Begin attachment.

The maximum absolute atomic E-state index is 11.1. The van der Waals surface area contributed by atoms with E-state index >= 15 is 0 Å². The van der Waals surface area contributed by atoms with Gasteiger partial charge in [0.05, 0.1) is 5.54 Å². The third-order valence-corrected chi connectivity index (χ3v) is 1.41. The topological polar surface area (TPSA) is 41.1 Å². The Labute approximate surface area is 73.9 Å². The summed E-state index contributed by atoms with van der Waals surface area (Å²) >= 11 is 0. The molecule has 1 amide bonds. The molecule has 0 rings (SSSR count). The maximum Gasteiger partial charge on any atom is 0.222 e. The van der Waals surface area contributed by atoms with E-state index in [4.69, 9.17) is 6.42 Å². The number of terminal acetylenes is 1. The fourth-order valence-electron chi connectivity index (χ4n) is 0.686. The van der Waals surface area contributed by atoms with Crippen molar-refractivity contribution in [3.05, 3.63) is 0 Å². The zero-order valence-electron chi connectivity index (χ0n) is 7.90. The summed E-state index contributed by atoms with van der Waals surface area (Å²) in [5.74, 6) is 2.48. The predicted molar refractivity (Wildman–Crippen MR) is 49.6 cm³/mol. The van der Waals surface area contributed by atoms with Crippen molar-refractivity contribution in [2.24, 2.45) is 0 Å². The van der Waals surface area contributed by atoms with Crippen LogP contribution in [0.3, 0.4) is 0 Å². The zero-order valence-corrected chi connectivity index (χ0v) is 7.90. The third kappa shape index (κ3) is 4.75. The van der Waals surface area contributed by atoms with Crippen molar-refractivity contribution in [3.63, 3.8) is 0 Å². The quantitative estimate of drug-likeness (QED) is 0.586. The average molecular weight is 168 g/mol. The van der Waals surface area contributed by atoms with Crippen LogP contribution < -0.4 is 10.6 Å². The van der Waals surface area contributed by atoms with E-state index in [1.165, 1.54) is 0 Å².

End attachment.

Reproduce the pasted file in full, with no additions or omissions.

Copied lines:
The maximum absolute atomic E-state index is 11.1. The van der Waals surface area contributed by atoms with E-state index >= 15 is 0 Å². The van der Waals surface area contributed by atoms with Gasteiger partial charge in [0.05, 0.1) is 5.54 Å². The third-order valence-corrected chi connectivity index (χ3v) is 1.41. The topological polar surface area (TPSA) is 41.1 Å². The Labute approximate surface area is 73.9 Å². The summed E-state index contributed by atoms with van der Waals surface area (Å²) >= 11 is 0. The molecule has 1 amide bonds. The molecule has 0 rings (SSSR count). The maximum Gasteiger partial charge on any atom is 0.222 e. The van der Waals surface area contributed by atoms with E-state index in [4.69, 9.17) is 6.42 Å². The number of terminal acetylenes is 1. The fourth-order valence-electron chi connectivity index (χ4n) is 0.686. The van der Waals surface area contributed by atoms with Crippen molar-refractivity contribution in [3.05, 3.63) is 0 Å². The zero-order valence-electron chi connectivity index (χ0n) is 7.90. The summed E-state index contributed by atoms with van der Waals surface area (Å²) in [5.74, 6) is 2.48. The predicted molar refractivity (Wildman–Crippen MR) is 49.6 cm³/mol. The van der Waals surface area contributed by atoms with Crippen molar-refractivity contribution in [2.24, 2.45) is 0 Å². The van der Waals surface area contributed by atoms with Crippen LogP contribution in [0.3, 0.4) is 0 Å². The zero-order valence-corrected chi connectivity index (χ0v) is 7.90. The third kappa shape index (κ3) is 4.75. The van der Waals surface area contributed by atoms with Crippen molar-refractivity contribution in [3.63, 3.8) is 0 Å². The quantitative estimate of drug-likeness (QED) is 0.586. The average molecular weight is 168 g/mol. The van der Waals surface area contributed by atoms with Crippen LogP contribution < -0.4 is 10.6 Å². The van der Waals surface area contributed by atoms with E-state index in [1.165, 1.54) is 0 Å².